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Strong safe---where

Discussion in 'Shooting Gear and Storage' started by BIGGBAY90, Oct 1, 2010.

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  1. a1abdj

    a1abdj Member

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    Just some spotting putty and some paint (provided free by AMSEC). What you're seeing is in fact a hole. It's a hole through the putty down to bare steel. There is no hole in the steel.

    That white stuff that you believe to be the drylight looks familiar. Here's are other photos of the same safe:

    [​IMG]

    Think that's a hole through the 1/2" plate?

    Look! More HOLES! AND proof that AMSEC SUCKS! The shelves really did fall!

    [​IMG]
     
  2. Cesiumsponge

    Cesiumsponge Member

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    I guess the only solution is to find out who here bought it, and inquire with them the condition with the damage. I was hoping the website had larger images, but it doesn't look like higher resolution images are available. Holy crap, $9k+ is the going rate for the HS7943 on that site? Not sure if that is MSRP or street but pass me a used Tann or ISM instead!
     
  3. a1abdj

    a1abdj Member

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    Yup.

    Yes, but the new prices of these types of safes will make the new price of that AMSEC look like a bargain ;)

    I'm also going to call the dealer first thing tomorrow. I want to make sure there's no misinformation that needs correcting.

    I don't even really know what point he's trying to make. It's not hard to put a hole through a gun safe with something like a forklift. Even though it's possible, doesn't change the fact that there's not a hole in that picture.
     
  4. BIGGBAY90

    BIGGBAY90 Member

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    Amesc vs sturdy fire liner thread #295

    Wow!-- what a breakdown, it seems like it is all down on paper--sturdy really did they homework---i see no responce to that--must be true
     
  5. adirondack

    adirondack member

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    Frank,

    It could be that a previous model was using Vermiculite (manufacturers are moving away from Vermiculite due to a risk of asbestos exposure) as an aggregate which is not as good as Perlite. Perlite is the about as good as a gets and as I stated expanded Perlite is one of the best thermal insulators there is so if anything else being is used as an aggregate (high temperature rating is needed) will only transfer heat at a greater rate; you need to do your homework.
     
  6. Cesiumsponge

    Cesiumsponge Member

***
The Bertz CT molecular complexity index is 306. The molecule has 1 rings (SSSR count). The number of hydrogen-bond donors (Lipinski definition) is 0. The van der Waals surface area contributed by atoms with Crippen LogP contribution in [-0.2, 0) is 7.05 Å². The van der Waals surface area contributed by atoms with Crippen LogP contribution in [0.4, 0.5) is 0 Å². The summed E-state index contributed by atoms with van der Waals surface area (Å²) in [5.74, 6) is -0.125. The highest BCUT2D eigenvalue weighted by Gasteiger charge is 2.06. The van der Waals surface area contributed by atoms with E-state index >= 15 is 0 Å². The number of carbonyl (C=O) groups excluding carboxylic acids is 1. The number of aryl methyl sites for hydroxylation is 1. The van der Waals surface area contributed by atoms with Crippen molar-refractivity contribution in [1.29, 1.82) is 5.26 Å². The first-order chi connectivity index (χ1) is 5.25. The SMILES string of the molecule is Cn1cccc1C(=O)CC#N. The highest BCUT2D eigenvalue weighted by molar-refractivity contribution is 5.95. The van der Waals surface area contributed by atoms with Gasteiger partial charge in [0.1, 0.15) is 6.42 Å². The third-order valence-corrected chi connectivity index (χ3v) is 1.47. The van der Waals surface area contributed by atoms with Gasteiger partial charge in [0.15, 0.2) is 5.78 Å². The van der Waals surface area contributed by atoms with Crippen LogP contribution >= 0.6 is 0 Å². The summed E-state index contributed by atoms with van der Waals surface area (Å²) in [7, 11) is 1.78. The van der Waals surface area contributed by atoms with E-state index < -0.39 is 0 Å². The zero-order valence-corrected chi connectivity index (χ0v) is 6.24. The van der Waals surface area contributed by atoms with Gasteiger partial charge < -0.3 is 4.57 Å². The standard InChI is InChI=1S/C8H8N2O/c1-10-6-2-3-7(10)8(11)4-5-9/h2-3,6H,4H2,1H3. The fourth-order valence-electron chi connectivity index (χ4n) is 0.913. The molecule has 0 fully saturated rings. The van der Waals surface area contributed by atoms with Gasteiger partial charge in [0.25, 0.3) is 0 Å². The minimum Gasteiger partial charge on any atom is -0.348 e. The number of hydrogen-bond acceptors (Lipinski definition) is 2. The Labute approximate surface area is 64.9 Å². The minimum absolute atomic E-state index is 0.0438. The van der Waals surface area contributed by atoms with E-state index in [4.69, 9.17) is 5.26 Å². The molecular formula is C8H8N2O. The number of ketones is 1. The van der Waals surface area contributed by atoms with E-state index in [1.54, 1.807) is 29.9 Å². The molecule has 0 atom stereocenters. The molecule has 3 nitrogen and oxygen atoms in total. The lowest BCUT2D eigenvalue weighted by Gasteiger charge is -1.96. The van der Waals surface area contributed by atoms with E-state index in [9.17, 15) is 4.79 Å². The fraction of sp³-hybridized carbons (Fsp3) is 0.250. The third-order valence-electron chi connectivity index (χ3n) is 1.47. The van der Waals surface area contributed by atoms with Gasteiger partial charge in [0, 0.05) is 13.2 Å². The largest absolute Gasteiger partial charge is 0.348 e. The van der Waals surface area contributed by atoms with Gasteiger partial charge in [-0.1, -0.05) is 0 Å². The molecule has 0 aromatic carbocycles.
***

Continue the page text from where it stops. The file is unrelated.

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    I'm curious. How did you conclude perlite and vermiculite was used? Manufacturer data? Scientific data? A hypothesis based on some sound observations? Guessing? I appreciate the debate/discussion here but all of a sudden, you started pounding the perlite drum out of the blue. I'd like to know how that tangent came about.
     
  7. Lee Roder

    Lee Roder Member

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    He's giving AMSEC the benefit of the doubt. Assuming AMSEC uses the best available composite thermal insulator, i.e. one composed of perlite, the question is how fast is heat flow into the safe.
     
  8. Keizer

    Keizer Member

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    The point he's trying to make is to spread misinformation about AMSEC to try and tarnish their reputation.

    Hey wait.....wasn't he getting mad at you Frank and accusing you of the same thing about Sturdy? Hmmmmm, sounds a little hypocritical to me.
     
  9. Keizer

    Keizer Member

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    Hey look! AMSEC even puts drylite in the hinges!
    Image1-1.jpg
     
  10. a1abdj

    a1abdj Member

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    The guy that "put it all down on paper" just admitted in this thread that he was making unknown assumptions regarding his math.

    I don't know if it "must be true".

    Is it the best? I have no idea. Does AMSEC use in in any of their safes? I have no idea. Do they use it in their BF safes? I have no idea.

    All of these manufacturers use "proprietary" mixtures of materials to achieve their goals. In other words, they don't say what's in them. Short of performing an examination of the material, there's no way of knowing what's in it.

    I know he hasn't examined the material, because he can't even differentiate between body putty and drylight in a photo. I posted a photo of the first version of drylight. It doesn't look anything like the photo of perlite that was posted.

    As I have stated in previous threads, the smaller BF safes, built in an almost identical fashion as their gun safes, carry a UL fire rating. As such, we know that the insulation is capable of protecting against heat, as UL has the most stringent fire test that exposes safes to worst case scenarios.

    Out of the thousands and thousands of safes that carry UL fire labels, nobody can point out ONE that uses ceramic insulation as its primary insulation. So this means one of two things: a) nobody has ever submitted a safe with ceramic insulation for testing, or b) safes with this insulation have been submitted and failed.

    Ceramic insulations have been around for many years. There are many safes with UL fire ratings that are VERY expensive, so cost is certainly not a factor. I am making an assumptiong (and I admit it up front) that the ceramics don't perform as well as some think they do. If they did, they would certainly be found in more safes, and in safes with UL labels.

    AMSEC will be here shortly to correct his misinformation. Wait, they're too busy selling safes. ;)

    The difference was, he accused me of spreading misinformation when I didn't. He's actually doing it, and denying it.

    I pointed this out earlier in this thread. It's the same tactic used by certain political parties.

    It's oooozing out the hole! Fireproof hinges....I hope they patented that!

    Here's my rough sketch of what's shown in the "hole" picture. The black is steel, the red is weld, and the green is body putty. I should have made it a bit larger to make it easier to see, but you get the idea.

    putty.jpg
     
    Last edited: Oct 22, 2010
  11. btn

    btn member

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    You guys keep digging your "hole" deeper and deeper! And I'd like to thank you both for proving that everything I've said about you both is true.

    The hinge example is beyond bogus. Any objective person can see very clearly, with their own two eyes, a hole about an inch or two down in the middle of the safe. In addition the torn steel above it extends beyond the weld top and bottom.

    So keep denying it guys. In fact the more you deny it the more it proves what I've been saying all along.